A mass grave containing the remains of almost 2,000 German soldiers and their horses was uncovered by workmen laying a new pipeline in Volgograd (formerly Stalingrad).
At the beginning of October 2018, the German War Grave Commission reported the discovery of 800 bodies. Following further excavations by military archaeologists, that figure has risen to a staggering 1,837.
It is not unusual for mass graves to be uncovered in the city, the site of the bloodiest battle of World War Two. On average, three to four are found every year. Mass graves were a common way to dispose of the huge numbers of dead soldiers from either side.
An estimated two million people perished in the city before German Field Marshal Friedrich Paulus defied Hitler’s orders and surrendered to the Red Army.
When the Germans turned on Russia and invaded in 1941, the rest of the world looked on gloomily as Hitler’s seemingly invincible army began its march.
After recent successes in the Balkans, Germany had become Europe’s pre-eminent military power. It was a foregone conclusion that the half-starved, isolated state of Britain would fall soon after a Soviet defeat.
However, against the advice of his top military advisors, the Führer decided to attack Stalingrad. It was not a strategic necessity — the oilfields on the Caucasus would have been a better prize and would have weakened Russia further.
For his part, Stalin ordered the city be defended to the death. The Red Army was not to take a step back.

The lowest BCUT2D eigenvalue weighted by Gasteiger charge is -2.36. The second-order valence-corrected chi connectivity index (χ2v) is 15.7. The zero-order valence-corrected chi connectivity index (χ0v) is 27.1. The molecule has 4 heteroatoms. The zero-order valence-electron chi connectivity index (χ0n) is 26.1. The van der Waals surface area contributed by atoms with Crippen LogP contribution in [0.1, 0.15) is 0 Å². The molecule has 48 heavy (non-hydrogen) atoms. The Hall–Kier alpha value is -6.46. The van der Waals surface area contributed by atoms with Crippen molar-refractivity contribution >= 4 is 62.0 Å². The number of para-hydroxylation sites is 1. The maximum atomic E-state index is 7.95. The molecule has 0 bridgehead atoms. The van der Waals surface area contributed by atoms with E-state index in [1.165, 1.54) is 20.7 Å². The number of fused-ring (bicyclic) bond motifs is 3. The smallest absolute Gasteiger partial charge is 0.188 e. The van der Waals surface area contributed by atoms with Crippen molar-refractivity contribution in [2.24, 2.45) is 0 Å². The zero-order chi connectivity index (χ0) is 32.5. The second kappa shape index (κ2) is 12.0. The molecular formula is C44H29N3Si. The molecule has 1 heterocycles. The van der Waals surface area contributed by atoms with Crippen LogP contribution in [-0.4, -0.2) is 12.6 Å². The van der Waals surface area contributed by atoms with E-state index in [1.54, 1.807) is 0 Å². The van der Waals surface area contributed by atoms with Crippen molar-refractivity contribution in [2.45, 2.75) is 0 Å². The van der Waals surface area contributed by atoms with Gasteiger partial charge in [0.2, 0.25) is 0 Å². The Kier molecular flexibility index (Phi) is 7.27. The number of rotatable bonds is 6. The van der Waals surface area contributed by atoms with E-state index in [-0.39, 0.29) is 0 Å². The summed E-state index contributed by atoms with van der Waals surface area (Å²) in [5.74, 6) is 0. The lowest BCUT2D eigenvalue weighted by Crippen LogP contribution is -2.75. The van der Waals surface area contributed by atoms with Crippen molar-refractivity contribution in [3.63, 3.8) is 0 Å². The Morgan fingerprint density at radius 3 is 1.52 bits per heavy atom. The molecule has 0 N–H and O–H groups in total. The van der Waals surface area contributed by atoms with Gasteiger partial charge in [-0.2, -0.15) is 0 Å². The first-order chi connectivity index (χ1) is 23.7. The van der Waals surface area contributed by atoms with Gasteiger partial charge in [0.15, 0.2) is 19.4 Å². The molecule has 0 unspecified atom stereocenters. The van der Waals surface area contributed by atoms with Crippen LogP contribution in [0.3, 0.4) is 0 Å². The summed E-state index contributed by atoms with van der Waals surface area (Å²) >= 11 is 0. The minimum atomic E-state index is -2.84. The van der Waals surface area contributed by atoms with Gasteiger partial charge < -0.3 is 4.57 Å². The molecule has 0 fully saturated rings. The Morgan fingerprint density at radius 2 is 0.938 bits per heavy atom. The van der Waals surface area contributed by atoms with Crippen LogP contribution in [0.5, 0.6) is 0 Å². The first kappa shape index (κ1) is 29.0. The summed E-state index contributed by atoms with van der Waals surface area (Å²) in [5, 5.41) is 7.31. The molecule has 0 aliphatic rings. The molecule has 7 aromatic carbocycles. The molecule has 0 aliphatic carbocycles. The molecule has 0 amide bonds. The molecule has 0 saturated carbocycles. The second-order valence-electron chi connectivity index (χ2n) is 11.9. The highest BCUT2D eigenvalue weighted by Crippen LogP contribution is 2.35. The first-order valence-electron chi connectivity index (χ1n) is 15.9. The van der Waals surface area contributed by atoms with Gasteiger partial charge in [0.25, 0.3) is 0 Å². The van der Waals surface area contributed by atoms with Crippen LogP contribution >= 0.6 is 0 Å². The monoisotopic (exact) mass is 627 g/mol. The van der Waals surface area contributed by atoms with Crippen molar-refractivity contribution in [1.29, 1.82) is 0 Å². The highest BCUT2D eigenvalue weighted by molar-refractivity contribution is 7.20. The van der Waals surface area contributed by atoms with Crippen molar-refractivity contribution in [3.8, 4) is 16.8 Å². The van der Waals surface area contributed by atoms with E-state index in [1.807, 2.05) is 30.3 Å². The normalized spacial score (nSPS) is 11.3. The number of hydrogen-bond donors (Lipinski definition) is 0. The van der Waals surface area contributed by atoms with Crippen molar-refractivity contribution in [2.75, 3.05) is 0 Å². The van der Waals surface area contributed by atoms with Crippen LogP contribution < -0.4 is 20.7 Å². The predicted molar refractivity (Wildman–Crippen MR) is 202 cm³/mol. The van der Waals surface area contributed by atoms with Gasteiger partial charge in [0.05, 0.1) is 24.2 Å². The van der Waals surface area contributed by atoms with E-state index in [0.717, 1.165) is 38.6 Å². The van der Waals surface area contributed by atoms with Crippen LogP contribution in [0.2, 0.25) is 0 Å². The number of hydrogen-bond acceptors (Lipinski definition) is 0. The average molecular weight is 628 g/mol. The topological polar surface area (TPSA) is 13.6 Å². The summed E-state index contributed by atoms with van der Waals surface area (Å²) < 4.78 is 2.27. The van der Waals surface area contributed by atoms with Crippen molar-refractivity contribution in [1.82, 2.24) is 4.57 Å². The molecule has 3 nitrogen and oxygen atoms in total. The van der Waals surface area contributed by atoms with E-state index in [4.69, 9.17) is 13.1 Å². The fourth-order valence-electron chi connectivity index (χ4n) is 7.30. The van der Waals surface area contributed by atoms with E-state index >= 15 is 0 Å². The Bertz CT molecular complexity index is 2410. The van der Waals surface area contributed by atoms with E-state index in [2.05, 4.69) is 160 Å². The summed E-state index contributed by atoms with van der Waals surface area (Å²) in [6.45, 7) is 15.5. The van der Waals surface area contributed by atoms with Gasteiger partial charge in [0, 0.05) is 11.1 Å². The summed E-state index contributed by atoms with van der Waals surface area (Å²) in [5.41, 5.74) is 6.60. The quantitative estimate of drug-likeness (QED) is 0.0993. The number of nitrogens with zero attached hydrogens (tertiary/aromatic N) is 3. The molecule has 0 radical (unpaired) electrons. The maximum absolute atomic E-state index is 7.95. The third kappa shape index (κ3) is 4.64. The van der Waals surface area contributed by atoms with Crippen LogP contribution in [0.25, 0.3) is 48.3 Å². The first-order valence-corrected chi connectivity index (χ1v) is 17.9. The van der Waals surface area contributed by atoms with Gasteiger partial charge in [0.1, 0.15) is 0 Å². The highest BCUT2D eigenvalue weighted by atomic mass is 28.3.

In the first few days alone, more people were killed in Stalingrad than had died during the Blitz in London.
After the battle, the dead were piled into pits, craters, and gorges around the ruined districts of Stalingrad. Spring was approaching, and the Red Army feared an epidemic could kill thousands more.
Soldiers were buried with their horses, their personal effects still tucked in their pockets. Drinking bottles, keys, belt clips, and other pieces of Wehrmacht equipment have all been uncovered.
Identification tags have been unearthed which will also help the Commission to identify any surviving relatives or descendants so the Commission can then inform them of what became of their grandfather or great-uncle.
A spokesman confirmed that knowing the fate of a missing soldier and learning of the burial details is very important to the relatives.
This site is remarkable because of its size. The pit is 430 feet (131 meters) deep, 23 feet (7 meters) wide, and 7 feet (2 meters) deep.
The excavation is now complete, and it is expected that the soldiers will be reburied. It is likely that they will be transferred to the military cemetery at Rossoschka which contains both Russian and German dead.
However, even 75 years on there is still resentment among Red Army veterans who are opposed to any sort of commemoration for their former enemies.
Mikhail Borisov, a Soviet veteran said, “Germans seized vast tracts of our country and killed or enslaved millions of our people. There should not be any memorials to them on our land.”
Since the end of the Cold War, the German charity Volksbund has reinterred 910,293 war casualties in 83 War Cemeteries in Central, Eastern, and South-Eastern Europe. Every year they receive, on average, upwards of 35,000 inquiries as to the ultimate fate of those missing in action.
On its website, Volksbund has information regarding the location of more than five million war dead, and the public can search the database for free. More than 100,000 people a year, from all over the world, make use of this online facility.
At the end of the Battle of Stalingrad the German Army had lost more than a quarter of its resource in terms of fighting men, artillery, and ordnance. It marked a turning point in the war for the Third Reich, which found it was no longer invincible.